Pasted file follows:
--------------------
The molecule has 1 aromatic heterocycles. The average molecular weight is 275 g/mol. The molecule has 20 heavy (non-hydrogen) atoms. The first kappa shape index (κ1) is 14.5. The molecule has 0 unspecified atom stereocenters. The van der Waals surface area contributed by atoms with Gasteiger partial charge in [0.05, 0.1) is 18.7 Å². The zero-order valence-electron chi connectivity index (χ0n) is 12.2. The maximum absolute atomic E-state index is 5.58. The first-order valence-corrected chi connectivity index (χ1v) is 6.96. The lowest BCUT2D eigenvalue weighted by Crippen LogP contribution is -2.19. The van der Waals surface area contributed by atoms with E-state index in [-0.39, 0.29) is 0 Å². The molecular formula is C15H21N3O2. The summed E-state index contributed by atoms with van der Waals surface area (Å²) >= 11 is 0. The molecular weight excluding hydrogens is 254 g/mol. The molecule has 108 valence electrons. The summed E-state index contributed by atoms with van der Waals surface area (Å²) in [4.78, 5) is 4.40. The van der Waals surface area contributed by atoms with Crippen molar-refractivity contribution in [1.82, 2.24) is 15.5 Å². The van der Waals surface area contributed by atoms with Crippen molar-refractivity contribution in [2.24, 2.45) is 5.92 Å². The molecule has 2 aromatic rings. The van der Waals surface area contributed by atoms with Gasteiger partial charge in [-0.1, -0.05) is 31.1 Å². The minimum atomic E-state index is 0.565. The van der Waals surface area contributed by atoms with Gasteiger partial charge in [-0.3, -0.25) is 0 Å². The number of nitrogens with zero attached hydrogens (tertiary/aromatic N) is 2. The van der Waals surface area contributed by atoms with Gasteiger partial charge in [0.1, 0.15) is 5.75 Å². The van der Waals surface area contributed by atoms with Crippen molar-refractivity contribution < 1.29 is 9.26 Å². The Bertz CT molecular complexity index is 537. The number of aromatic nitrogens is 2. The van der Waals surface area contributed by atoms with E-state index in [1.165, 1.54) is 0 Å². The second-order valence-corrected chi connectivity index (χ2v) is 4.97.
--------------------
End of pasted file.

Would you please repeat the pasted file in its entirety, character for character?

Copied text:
The molecule has 1 aromatic heterocycles. The average molecular weight is 275 g/mol. The molecule has 20 heavy (non-hydrogen) atoms. The first kappa shape index (κ1) is 14.5. The molecule has 0 unspecified atom stereocenters. The van der Waals surface area contributed by atoms with Gasteiger partial charge in [0.05, 0.1) is 18.7 Å². The zero-order valence-electron chi connectivity index (χ0n) is 12.2. The maximum absolute atomic E-state index is 5.58. The first-order valence-corrected chi connectivity index (χ1v) is 6.96. The lowest BCUT2D eigenvalue weighted by Crippen LogP contribution is -2.19. The van der Waals surface area contributed by atoms with E-state index in [-0.39, 0.29) is 0 Å². The molecular formula is C15H21N3O2. The summed E-state index contributed by atoms with van der Waals surface area (Å²) >= 11 is 0. The molecular weight excluding hydrogens is 254 g/mol. The molecule has 108 valence electrons. The summed E-state index contributed by atoms with van der Waals surface area (Å²) in [4.78, 5) is 4.40. The van der Waals surface area contributed by atoms with Crippen molar-refractivity contribution in [1.82, 2.24) is 15.5 Å². The van der Waals surface area contributed by atoms with Crippen molar-refractivity contribution in [2.24, 2.45) is 5.92 Å². The molecule has 2 aromatic rings. The van der Waals surface area contributed by atoms with Gasteiger partial charge in [-0.1, -0.05) is 31.1 Å². The minimum atomic E-state index is 0.565. The van der Waals surface area contributed by atoms with Gasteiger partial charge in [-0.3, -0.25) is 0 Å². The number of nitrogens with zero attached hydrogens (tertiary/aromatic N) is 2. The van der Waals surface area contributed by atoms with Gasteiger partial charge in [0.1, 0.15) is 5.75 Å². The van der Waals surface area contributed by atoms with Crippen molar-refractivity contribution < 1.29 is 9.26 Å². The Bertz CT molecular complexity index is 537. The number of aromatic nitrogens is 2. The van der Waals surface area contributed by atoms with E-state index in [1.165, 1.54) is 0 Å². The second-order valence-corrected chi connectivity index (χ2v) is 4.97.